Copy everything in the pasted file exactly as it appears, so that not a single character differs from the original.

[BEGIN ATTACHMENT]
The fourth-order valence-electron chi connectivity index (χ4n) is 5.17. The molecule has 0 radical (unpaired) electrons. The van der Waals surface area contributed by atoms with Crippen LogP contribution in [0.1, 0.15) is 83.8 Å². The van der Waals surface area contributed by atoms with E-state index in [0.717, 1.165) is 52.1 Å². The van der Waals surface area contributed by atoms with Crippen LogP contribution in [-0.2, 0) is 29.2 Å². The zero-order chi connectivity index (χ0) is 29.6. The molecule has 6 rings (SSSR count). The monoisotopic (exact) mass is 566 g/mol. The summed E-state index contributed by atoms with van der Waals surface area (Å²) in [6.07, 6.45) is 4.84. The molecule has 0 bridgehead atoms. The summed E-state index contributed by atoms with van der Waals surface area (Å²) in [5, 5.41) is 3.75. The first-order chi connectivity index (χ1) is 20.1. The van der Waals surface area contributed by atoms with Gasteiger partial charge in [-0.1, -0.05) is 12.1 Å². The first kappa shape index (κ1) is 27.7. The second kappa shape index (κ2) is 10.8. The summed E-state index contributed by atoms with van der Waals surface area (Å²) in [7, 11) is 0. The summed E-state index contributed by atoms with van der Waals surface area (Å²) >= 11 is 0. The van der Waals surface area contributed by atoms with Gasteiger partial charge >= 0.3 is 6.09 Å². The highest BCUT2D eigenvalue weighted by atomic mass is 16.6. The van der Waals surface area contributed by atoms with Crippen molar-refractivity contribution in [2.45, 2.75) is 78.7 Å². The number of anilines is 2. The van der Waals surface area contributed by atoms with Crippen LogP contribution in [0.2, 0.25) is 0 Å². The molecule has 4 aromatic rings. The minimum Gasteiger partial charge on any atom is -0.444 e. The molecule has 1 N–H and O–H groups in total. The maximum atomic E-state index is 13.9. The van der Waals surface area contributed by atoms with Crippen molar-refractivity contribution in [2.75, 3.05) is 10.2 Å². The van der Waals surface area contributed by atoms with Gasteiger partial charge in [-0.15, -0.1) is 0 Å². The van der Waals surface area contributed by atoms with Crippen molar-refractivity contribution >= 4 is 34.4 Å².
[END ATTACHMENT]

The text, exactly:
The fourth-order valence-electron chi connectivity index (χ4n) is 5.17. The molecule has 0 radical (unpaired) electrons. The van der Waals surface area contributed by atoms with Crippen LogP contribution in [0.1, 0.15) is 83.8 Å². The van der Waals surface area contributed by atoms with E-state index in [0.717, 1.165) is 52.1 Å². The van der Waals surface area contributed by atoms with Crippen LogP contribution in [-0.2, 0) is 29.2 Å². The zero-order chi connectivity index (χ0) is 29.6. The molecule has 6 rings (SSSR count). The monoisotopic (exact) mass is 566 g/mol. The summed E-state index contributed by atoms with van der Waals surface area (Å²) in [6.07, 6.45) is 4.84. The molecule has 0 bridgehead atoms. The summed E-state index contributed by atoms with van der Waals surface area (Å²) in [5, 5.41) is 3.75. The first-order chi connectivity index (χ1) is 20.1. The van der Waals surface area contributed by atoms with Gasteiger partial charge in [-0.1, -0.05) is 12.1 Å². The first kappa shape index (κ1) is 27.7. The second kappa shape index (κ2) is 10.8. The summed E-state index contributed by atoms with van der Waals surface area (Å²) in [7, 11) is 0. The summed E-state index contributed by atoms with van der Waals surface area (Å²) >= 11 is 0. The van der Waals surface area contributed by atoms with Gasteiger partial charge >= 0.3 is 6.09 Å². The highest BCUT2D eigenvalue weighted by atomic mass is 16.6. The van der Waals surface area contributed by atoms with Crippen molar-refractivity contribution in [2.45, 2.75) is 78.7 Å². The number of anilines is 2. The van der Waals surface area contributed by atoms with Crippen LogP contribution in [0.2, 0.25) is 0 Å². The molecule has 4 aromatic rings. The minimum Gasteiger partial charge on any atom is -0.444 e. The molecule has 1 N–H and O–H groups in total. The maximum atomic E-state index is 13.9. The van der Waals surface area contributed by atoms with Crippen molar-refractivity contribution in [2.75, 3.05) is 10.2 Å². The van der Waals surface area contributed by atoms with Gasteiger partial charge in [-0.15, -0.1) is 0 Å². The van der Waals surface area contributed by atoms with Crippen molar-refractivity contribution >= 4 is 34.4 Å².